These recent ex-Yankees are dominating to start 2024 and it boggles the mind

Not saying they all should've been kept, but...........come on with this.
Cincinnati Reds v Philadelphia Phillies
Cincinnati Reds v Philadelphia Phillies / Tim Nwachukwu/GettyImages

The New York Yankees have gotten off to a red-hot start to the 2024 season, fueled in large part by several culture-changing additions they made over the winter, as well as unexpected contributors (especially in the bullpen).

Still ... when you look around the game and see former Yankees dominating -- some of them also rans, some of them injury-riddled for their entire multi-year tenures in the Bronx -- the self-loathing fan within comes out once again. How can this keep happening?

Add in Boston's surprisingly competent start, lowest ERA in baseball, and the cosmic reality of a 2004 anniversary/inexplicable Netflix documentary, and it's surprisingly easy to trip into Angst Mode. Not hard at all, actually. The FANS. Were threatening to BOYCOTT.

Phew. No time for that now, though. Time to get unnecessarily angry at some recent Yankees who were not Dawgs but were, in fact, regular dogs. And now they're great, less than 15 games into the 2024 regular season, while playing for other teams.

Former Yankees from 2023 roster are dominating on rivals and it feels really bad

Greg Weissert, Boston Red Sox

Remember Greg Weissert? Local boy, Fordham student with the frisbee slider who seemed unhittable at Triple-A and decidedly hittable in the big leagues? Often, it seemed like his stuff was too nasty to harness; his MLB debut came on the road in Oakland, and resulted in Aaron Judge blocking the camera so it wouldn't focus on Weissert in the dugout, post-wildness.

He, along with pitching prospect Richard Fitts, were sent to Boston in exchange for Alex Verdugo, who's been a welcome addition to the Yankees thus far, despite a cold start with the bat.

Fitts received the honor of appearing in one of the Red Sox final exhibition games of the spring in the Texas Rangers' ballpark, and it went well; he whiffed three men in 3 1/3 shutout innings. And let's just check on Weissert real quick, probably in the minors, probably not doing mu -- nope, 4 2/3 innings, five strikeouts, 0.00 ERA, 1.07 WHIP through Boston's 7-3 start. Great. Clip my toenails with a laser beam.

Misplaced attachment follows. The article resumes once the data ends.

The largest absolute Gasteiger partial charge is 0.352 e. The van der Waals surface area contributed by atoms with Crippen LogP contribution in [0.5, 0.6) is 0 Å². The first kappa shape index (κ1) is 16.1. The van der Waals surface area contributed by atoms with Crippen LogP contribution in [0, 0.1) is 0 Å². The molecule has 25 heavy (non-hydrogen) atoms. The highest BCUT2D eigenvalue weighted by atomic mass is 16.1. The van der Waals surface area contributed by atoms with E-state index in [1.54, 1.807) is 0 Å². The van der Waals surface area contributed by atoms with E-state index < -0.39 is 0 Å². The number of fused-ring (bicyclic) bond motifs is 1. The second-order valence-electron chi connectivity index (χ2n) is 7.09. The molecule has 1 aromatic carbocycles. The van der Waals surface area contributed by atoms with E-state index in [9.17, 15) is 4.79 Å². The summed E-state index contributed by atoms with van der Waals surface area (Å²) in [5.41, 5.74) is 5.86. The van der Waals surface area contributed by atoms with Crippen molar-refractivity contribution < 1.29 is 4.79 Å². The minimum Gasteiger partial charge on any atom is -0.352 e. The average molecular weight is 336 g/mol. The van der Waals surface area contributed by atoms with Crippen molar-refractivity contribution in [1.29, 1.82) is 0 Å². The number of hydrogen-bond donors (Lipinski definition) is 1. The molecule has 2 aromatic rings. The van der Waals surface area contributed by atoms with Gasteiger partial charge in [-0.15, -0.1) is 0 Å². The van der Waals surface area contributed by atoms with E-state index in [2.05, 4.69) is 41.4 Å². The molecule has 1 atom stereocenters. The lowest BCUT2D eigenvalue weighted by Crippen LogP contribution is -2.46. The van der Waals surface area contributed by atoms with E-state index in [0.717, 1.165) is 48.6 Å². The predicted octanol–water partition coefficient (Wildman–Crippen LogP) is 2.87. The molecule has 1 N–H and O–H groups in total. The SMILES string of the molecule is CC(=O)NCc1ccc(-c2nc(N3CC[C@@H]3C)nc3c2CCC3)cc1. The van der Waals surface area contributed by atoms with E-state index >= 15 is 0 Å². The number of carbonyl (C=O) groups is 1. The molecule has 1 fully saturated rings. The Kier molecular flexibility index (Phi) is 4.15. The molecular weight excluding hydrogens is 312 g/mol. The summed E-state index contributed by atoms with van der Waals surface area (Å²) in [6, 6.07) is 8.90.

Ben Rortvedt, Tampa Bay Rays

The Rays, looking to complete an epic-but-not-stunning-because-it's-Coors-Field comeback in Colorado to open the season, turned to former Yankees backup catcher Ben Rortvedt down two runs with the game on the line.

Rortvedt, traded in a three-way swap to get Jon Berti to the Bronx because he was out of minor-league options, ended up Tampa's backup catcher by almost happenstance. It made sense, though. The über-jacked Yankee, oft-injured, looked the part of a third catcher on a roster that couldn't afford to carry that many, especially with other 40-man-rostered catchers like Carlos Narvaez and Agustin Ramirez in the minors.

Anyway, with the game on the line, Rortvedt did this.

No Yankees has taken a ball off the dirt like that for a hit in 20 years.

Rortvedt, in a tiny sample, is 7-for-19 so far with a .929 OPS. Trevino, who the team would never in a million years have ditched in favor of Rortvedt, is 1-for-18. Shave my hair off with a spoon.

Frankie Montas, Cincinnati Reds

And here's the big kahuna: Frankie Montas, viewed as a backup option for the 2024 Yankees' rotation coming off a year and a half spent largely away from the game rehabbing from shoulder concerns. He was reportedly a model citizen during his rehabilitation, hanging around the Yankees' clubhouse in Florida and instructing younger players. Sure, a new contract would be a risk, but a few million on a flyer could turn out to be absolutely worth it -- I'm sorry, he signed with the Reds for $16 MILLION?! Did they sleep through 2023?

So far, so great for Montas, the Reds' Opening Day starter. As if that honor wasn't jarring enough, he's pitched like one, too, posting an 0.77 ERA and 1.03 WHIP across his first two starts, striking out nine in 11 2/3 innings. In his third outing on Wednesday, he allowed three runs (five earned) against Milwaukee.

Sure, he dominated the Nationals in the opener, but then he worked over the Phillies' lineup, too, walking three and allowing a single earned run in 5 2/3 frames, whiffing five. Remember that one 2022 start where he was good against the Rays (five innings, one hit, seven Ks) before being rocked by them the next time out (5 2/3 innings, nine hits, four earned runs)? Yeah. That's what he's become.

$16 million is still a lot to pay for some April games against the Nationals, but ... regrettably ... wash my pants with acid.